Fun tips for choosing the best apples during apple season!
Autumn is upon us, and it's time for ... apples!
There is truth to the old adage which incites us to: Eat an apple a day. --- Did you know it is a Superfood?
Now is the best time to begin enjoying these sweet or tart now-in-season gems. Enjoy.
What’s Fresh: The best and worst apples for eating, cooking & baking
All apples are not created equal—at least when it comes to cooking vs. eating them fresh. But regardless of variety, they’re all good for you. A medium apple (3-inch diameter) contains 4 grams of fiber; a large apple (3 1/4-inch diameter) has 5 grams of fiber. Apples also offer a bit of vitamin C and potassium.

Related: 25 Delicious Fall Apple Recipes

So what apples are best for your lunchbox and what apples are best suited for your apple pie? Well, that depends.

For Cooking and Baking

The Best

In the EatingWell Test Kitchen, we’re partial to McIntosh and Granny Smith for baking. When the softer McIntosh mixes with the more toothsome Granny Smith, presto! You’ve got yourself the perfect apple pie.


McIntosh: The tender white flesh is crisp when freshly harvested, but soon adopts a softer consistency, making it perfect for cooking into pies or sauce. Macs are sweet and juicy with a pleasant tanginess.


Granny Smith: This apple is sharp and tart and its flavor holds up well in recipes with spicy notes; the flesh is firm enough to retain its shape when cooked.

The Worst

Red Delicious: These apples are sweet, crisp and grainy. They lack a tart element and a rich apple flavor, which is what makes apple pie so great. You’re better off leaving them out of your pie.

Related Link: 17 Delicious Fall Apple Desserts

For Eating

The Best

So, what is the best apple to pack away for that perfect snack? That depends on personal preference, but I like Honeycrisp.


Honeycrisp: This apple has exceptionally crisp, juicy, sweet-as-honey flesh with just a hint of tartness that makes it a tasty treat any time of the day. (You can also use it for baking, but with its sweet juicy flesh, I find I eat them so fast there’s never any left for my pie.)

The Worst

Red Delicious: Some people (like myself) actually like their texture—when eaten fresh, not cooked. Most apple connoisseurs may turn their noses up at this plain Jane variety for either application, but I stand by the Red Delicious as a decent snack.

Have fun experimenting with apples to find the one you like best.

Related Link: Easy Healthy Fall Recipes

What is your favorite apple?


By Hilary Meyer

Views: 11

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Comment by Alexa on September 20, 2010 at 8:14pm
oh, that sounds soo nice! your own apple tree!

I liked this recipe alot and want to make it this week for Eric's birthday! (on Friday.. we'll go to his fav restaurant with cake over the weekend!!)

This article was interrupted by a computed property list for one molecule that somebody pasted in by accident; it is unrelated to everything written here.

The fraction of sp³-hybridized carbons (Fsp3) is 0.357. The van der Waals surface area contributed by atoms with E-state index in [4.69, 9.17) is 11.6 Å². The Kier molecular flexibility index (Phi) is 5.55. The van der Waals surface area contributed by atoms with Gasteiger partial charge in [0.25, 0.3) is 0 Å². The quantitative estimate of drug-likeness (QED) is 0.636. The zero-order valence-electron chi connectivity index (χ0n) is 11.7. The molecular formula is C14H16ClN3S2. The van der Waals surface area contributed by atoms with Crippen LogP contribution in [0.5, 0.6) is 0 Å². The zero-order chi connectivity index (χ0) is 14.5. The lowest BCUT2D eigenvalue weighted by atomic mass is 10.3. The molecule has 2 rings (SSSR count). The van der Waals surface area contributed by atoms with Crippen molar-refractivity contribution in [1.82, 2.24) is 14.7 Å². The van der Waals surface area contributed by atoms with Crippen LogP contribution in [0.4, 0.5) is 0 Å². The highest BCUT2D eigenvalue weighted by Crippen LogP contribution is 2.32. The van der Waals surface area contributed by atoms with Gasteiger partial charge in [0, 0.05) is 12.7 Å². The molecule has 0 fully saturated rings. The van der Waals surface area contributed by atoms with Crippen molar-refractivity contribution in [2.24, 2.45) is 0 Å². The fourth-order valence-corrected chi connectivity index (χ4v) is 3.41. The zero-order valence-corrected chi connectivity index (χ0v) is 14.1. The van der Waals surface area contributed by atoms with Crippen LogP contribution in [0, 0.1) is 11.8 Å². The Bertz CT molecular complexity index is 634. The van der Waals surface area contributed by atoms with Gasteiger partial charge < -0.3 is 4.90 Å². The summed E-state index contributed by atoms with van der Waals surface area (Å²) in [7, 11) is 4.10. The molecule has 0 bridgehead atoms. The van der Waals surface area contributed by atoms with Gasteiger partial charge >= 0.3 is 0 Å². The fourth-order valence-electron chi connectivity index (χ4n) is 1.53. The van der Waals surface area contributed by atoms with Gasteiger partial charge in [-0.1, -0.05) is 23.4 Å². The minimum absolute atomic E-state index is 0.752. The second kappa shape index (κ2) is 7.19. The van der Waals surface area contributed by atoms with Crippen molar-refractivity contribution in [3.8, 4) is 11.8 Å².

Old-Fashioned Apple-Nut Crisp

Apples and nuts are a classic—and healthful—combination, especially when you cut back on the saturated fat that typically tops this sweet treat. Our version is just as delicious, and allows the flavor of the hazelnuts to shine through. A dollop of Vanilla Cream or scoop of vanilla frozen yogurt finishes this homey dessert beautifully.

READER'S COMMENT:

"Great recipe! I halved the recipe since I did not have a pan large enough to make the whole recipe and it was great. I also used chopped hazelnuts but I forgot to add them into the topping so I sprinkled them on the top and baked it...."



Recipe (for 8 servings)

Active Time: 50 minutes
Total Time: 1 1/2 hours (including cooling time)


Ingredients
5 medium-large crisp, tart apples, such as McIntosh, Empire, Granny Smith or Cortland, peeled and thinly sliced (about 6 cups)
3 tablespoons granulated sugar, or Splenda Granular
1 tablespoon lemon juice
1 teaspoon ground cinnamon, divided
2/3 cup whole-wheat flour
1/2 cup old-fashioned rolled oats, (not instant)
1/2 cup packed light brown sugar
2 tablespoons butter, cut into small pieces
2 tablespoons canola oil
2 tablespoons frozen apple juice concentrate, thawed
1/3 cup coarsely chopped hazelnuts, or walnuts


Preparation
1.Preheat oven to 375°F. Coat an 8-inch square (or 2-quart) deep baking dish with cooking spray.
2.Combine apples with granulated sugar (or Splenda), lemon juice and 1/2 teaspoon cinnamon in a large bowl. Toss to mix. Transfer to the prepared baking dish, cover with foil and bake for 30 minutes.
3.Meanwhile, combine whole-wheat flour, oats, brown sugar and the remaining 1/2 teaspoon cinnamon in a medium bowl. Mix to blend. Using your fingers (or a fork or pastry blender), cut in butter until evenly distributed and there are no chunks. Stir in oil, apple juice concentrate and nuts; toss well until evenly moistened and clumpy.
4.Remove the foil from the baking dish and scatter the topping evenly over the apples. Bake uncovered until the topping has browned and the fruit is soft and bubbling, about 30 minutes more. Let cool for at least 15 minutes before serving.
NutritionPer serving: 274 calories; 10 g fat (3 g sat, 5 g mono); 8 mg cholesterol; 47 g carbohydrates; 3 g protein; 6 g fiber; 1 mg sodium; 231 mg potassium.

Nutrition Bonus: Manganese (17% daily value).

2 1/2 Carbohydrate Serving
Comment by Sarah Sunny on September 20, 2010 at 6:44pm
Great advice and perfect timing for me. My apple tree is ready for harvest and a friend just dropped off some Mcintosh! Thanks for posting.

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